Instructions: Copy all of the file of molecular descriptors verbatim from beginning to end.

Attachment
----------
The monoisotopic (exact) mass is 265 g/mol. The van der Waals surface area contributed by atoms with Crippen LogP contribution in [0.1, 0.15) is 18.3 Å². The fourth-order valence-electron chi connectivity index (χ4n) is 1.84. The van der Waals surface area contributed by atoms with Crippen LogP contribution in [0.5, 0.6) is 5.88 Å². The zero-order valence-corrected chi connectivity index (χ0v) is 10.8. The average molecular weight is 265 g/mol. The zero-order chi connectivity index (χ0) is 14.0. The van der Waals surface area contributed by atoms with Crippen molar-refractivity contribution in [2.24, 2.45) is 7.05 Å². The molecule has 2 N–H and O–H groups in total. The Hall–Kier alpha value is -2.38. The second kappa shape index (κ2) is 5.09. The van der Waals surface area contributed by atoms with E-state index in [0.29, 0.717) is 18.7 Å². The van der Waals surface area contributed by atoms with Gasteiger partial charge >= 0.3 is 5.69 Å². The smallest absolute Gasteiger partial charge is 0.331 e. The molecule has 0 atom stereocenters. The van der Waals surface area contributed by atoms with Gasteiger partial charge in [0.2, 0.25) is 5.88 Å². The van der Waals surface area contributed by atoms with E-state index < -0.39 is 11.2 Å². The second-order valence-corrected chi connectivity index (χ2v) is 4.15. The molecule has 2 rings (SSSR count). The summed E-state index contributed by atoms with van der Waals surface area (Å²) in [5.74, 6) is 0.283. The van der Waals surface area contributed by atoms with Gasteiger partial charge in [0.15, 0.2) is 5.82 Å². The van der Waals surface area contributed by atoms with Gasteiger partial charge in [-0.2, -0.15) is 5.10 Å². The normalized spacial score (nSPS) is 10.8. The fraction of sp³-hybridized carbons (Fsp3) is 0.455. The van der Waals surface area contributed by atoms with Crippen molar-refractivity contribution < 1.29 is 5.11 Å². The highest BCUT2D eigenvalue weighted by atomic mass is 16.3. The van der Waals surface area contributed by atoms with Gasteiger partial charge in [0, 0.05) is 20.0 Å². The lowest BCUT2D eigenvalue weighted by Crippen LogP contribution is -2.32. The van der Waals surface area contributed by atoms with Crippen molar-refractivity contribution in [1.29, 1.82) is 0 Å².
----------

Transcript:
The monoisotopic (exact) mass is 265 g/mol. The van der Waals surface area contributed by atoms with Crippen LogP contribution in [0.1, 0.15) is 18.3 Å². The fourth-order valence-electron chi connectivity index (χ4n) is 1.84. The van der Waals surface area contributed by atoms with Crippen LogP contribution in [0.5, 0.6) is 5.88 Å². The zero-order valence-corrected chi connectivity index (χ0v) is 10.8. The average molecular weight is 265 g/mol. The zero-order chi connectivity index (χ0) is 14.0. The van der Waals surface area contributed by atoms with Crippen molar-refractivity contribution in [2.24, 2.45) is 7.05 Å². The molecule has 2 N–H and O–H groups in total. The Hall–Kier alpha value is -2.38. The second kappa shape index (κ2) is 5.09. The van der Waals surface area contributed by atoms with E-state index in [0.29, 0.717) is 18.7 Å². The van der Waals surface area contributed by atoms with Gasteiger partial charge >= 0.3 is 5.69 Å². The smallest absolute Gasteiger partial charge is 0.331 e. The molecule has 0 atom stereocenters. The van der Waals surface area contributed by atoms with Gasteiger partial charge in [0.2, 0.25) is 5.88 Å². The van der Waals surface area contributed by atoms with E-state index < -0.39 is 11.2 Å². The second-order valence-corrected chi connectivity index (χ2v) is 4.15. The molecule has 2 rings (SSSR count). The summed E-state index contributed by atoms with van der Waals surface area (Å²) in [5.74, 6) is 0.283. The van der Waals surface area contributed by atoms with Gasteiger partial charge in [0.15, 0.2) is 5.82 Å². The van der Waals surface area contributed by atoms with Gasteiger partial charge in [-0.2, -0.15) is 5.10 Å². The normalized spacial score (nSPS) is 10.8. The fraction of sp³-hybridized carbons (Fsp3) is 0.455. The van der Waals surface area contributed by atoms with Crippen molar-refractivity contribution < 1.29 is 5.11 Å². The highest BCUT2D eigenvalue weighted by atomic mass is 16.3. The van der Waals surface area contributed by atoms with Gasteiger partial charge in [0, 0.05) is 20.0 Å². The lowest BCUT2D eigenvalue weighted by Crippen LogP contribution is -2.32. The van der Waals surface area contributed by atoms with Crippen molar-refractivity contribution in [1.29, 1.82) is 0 Å².